Why do bad boys always get the girl? To put it another way, why do women find it so hard to resist ruthless, deceitful narcissists? Look no further than James Bond, whose character is composed of three distinctly nasty traits: the dark triad, as this particular psychosis is referred to in psychological literature. James Bond is ruthless, he’s fearless, he’s extremely focused, and he’s mentally tough. He’s, of course, absolutely without conscience and remorse. He’s also one of the biggest philanders that’s ever worked for the British Secret Service.
While James Bond is a fictional character, he also makes for an exemplary psychological case study. The question psychologists ask in this case is what are the various personality traits and behaviors that enable those with the Bond psyche to enter into relationships with others and exploit them?
Men with a specific triumvirate of personality traits — the stratospheric self esteem of narcissism; the fearlessness, ruthlessness, impulsivity, and thrill-seeking of psychopathy; and the deceitfulness and exploitativeness of Machiavellianism can actually do pretty well for themselves out there in the echelons of society. High levels of openness, self-esteem and extraversion, combined with low levels of conscientiousness and anxiety enable James Bond types to persist in the face of potential social rejection and retaliation. Bondian psychopaths are more likely to have a greater number of sexual partners and a stronger inclination toward casual, short-term relationships than men who are low on such traits. This turns out to be evolutionarily advantageous because it expedites a dual-process alpha-male mating strategy aimed at maximizing reproductive strategy that consists of impregnate as many females as possible and hit the road before anyone calls you daddy.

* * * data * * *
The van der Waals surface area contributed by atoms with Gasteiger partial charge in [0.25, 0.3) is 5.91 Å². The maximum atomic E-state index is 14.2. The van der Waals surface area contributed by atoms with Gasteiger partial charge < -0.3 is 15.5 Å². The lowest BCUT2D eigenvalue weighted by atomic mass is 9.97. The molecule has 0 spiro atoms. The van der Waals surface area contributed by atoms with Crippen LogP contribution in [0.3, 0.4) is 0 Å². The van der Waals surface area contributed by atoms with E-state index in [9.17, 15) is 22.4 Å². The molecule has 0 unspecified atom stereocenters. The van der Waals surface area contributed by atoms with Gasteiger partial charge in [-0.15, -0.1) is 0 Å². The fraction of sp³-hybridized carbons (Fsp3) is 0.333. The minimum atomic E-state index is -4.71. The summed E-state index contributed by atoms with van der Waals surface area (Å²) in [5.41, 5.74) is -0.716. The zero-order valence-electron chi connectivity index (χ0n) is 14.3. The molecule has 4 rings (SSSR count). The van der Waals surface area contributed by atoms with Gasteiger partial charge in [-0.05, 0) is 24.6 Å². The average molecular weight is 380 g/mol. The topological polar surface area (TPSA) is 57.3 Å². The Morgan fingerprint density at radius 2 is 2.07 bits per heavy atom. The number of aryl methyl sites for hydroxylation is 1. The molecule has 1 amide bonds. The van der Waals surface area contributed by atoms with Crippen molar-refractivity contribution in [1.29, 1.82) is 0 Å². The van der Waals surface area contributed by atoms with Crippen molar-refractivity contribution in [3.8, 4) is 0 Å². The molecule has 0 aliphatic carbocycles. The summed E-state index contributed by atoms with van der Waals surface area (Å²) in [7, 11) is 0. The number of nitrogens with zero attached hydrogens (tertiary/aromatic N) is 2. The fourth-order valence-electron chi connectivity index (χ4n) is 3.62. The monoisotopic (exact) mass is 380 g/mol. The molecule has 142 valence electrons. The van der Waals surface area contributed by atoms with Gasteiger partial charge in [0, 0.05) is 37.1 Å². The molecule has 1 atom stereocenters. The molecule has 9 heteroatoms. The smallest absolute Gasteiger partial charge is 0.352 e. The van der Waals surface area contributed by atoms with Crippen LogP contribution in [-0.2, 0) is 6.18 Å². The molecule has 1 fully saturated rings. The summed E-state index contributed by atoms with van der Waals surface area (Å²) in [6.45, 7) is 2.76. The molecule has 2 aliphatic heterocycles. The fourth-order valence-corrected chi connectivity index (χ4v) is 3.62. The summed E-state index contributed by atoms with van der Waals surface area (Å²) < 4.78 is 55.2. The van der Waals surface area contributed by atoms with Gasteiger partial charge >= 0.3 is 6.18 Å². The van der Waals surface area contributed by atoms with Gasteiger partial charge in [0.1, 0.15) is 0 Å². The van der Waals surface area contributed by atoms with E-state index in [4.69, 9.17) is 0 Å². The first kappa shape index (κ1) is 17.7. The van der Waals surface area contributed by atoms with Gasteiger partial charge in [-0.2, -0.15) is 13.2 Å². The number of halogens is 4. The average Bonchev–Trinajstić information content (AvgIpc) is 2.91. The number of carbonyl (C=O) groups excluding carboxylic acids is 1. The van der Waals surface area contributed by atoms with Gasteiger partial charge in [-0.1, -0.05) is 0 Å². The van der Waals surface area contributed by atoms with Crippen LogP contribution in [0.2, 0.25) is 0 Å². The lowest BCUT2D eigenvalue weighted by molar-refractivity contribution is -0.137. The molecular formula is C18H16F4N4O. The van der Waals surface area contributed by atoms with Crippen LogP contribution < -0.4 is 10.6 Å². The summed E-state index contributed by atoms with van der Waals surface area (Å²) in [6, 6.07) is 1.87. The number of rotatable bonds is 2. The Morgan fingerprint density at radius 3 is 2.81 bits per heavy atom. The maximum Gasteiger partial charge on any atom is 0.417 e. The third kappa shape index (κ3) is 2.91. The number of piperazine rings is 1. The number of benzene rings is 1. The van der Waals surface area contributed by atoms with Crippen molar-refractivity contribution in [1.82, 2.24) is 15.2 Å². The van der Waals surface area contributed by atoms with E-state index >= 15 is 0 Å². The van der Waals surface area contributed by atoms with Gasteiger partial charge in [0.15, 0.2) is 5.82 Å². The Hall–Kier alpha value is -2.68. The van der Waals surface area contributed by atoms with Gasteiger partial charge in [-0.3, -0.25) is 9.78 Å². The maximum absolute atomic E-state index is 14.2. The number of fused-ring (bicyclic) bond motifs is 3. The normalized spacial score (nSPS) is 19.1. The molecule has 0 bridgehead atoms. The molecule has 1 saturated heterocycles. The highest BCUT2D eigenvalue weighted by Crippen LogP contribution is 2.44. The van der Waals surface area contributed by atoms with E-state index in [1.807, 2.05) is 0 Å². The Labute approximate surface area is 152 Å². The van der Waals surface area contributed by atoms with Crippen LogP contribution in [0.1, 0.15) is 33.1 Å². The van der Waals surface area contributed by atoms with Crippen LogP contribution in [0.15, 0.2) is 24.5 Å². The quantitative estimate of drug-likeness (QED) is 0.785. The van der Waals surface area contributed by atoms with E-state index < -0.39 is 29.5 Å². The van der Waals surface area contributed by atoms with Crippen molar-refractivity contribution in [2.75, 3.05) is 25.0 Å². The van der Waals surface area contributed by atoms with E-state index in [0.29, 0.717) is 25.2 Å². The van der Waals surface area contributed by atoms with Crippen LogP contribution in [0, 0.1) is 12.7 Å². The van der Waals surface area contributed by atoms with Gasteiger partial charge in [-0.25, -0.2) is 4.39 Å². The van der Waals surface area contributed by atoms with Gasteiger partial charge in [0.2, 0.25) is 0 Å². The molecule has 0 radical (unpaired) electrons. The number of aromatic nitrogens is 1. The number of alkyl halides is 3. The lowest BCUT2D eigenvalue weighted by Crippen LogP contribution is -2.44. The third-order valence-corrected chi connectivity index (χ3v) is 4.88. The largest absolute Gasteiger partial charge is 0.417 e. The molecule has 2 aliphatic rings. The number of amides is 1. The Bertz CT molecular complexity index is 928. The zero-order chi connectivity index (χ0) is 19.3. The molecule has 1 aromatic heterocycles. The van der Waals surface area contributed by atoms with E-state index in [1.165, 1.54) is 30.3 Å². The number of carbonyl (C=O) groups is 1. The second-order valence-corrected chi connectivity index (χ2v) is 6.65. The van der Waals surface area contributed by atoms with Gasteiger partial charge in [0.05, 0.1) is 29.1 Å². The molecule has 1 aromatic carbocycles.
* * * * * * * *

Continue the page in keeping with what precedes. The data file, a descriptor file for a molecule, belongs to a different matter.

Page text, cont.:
James Bond craves novelty: a new Bond girl to seduce, a new villain to kill. The desire for novelty works both ways. This is exactly the kind of personality type that sets female pulses racing. If you’re looking for relationship advice here, it goes like this: date James Bond, marry Mr. Right. While James Bond may not be the man to settle down with, he has a lot to offer society. That is to say, if he exhibits non-psychotic levels of dark triad traits, a James Bond type can be a functioning psychopath.
We sleep soundly in our beds because rough men stand ready in the night to visit violence on those who would do us harm. It is not a coincidence that Churchill was fond of this saying. Great leaders have a lot in common with psychopaths, in that they are not afraid of making unpopular decisions. Many professions are also strongly associated with psychopathy. Surgeons, for instance, need to do the dirty work of cutting up bodies with calm, emotional detachment. Another example is the Special Forces. In Special Forces, you can’t afford to dwell on the fact that you’ve pulled the trigger and killed someone. If you do, then the next bullet could be going through your head. So you have to be very emotionally detached in kind of professions like that.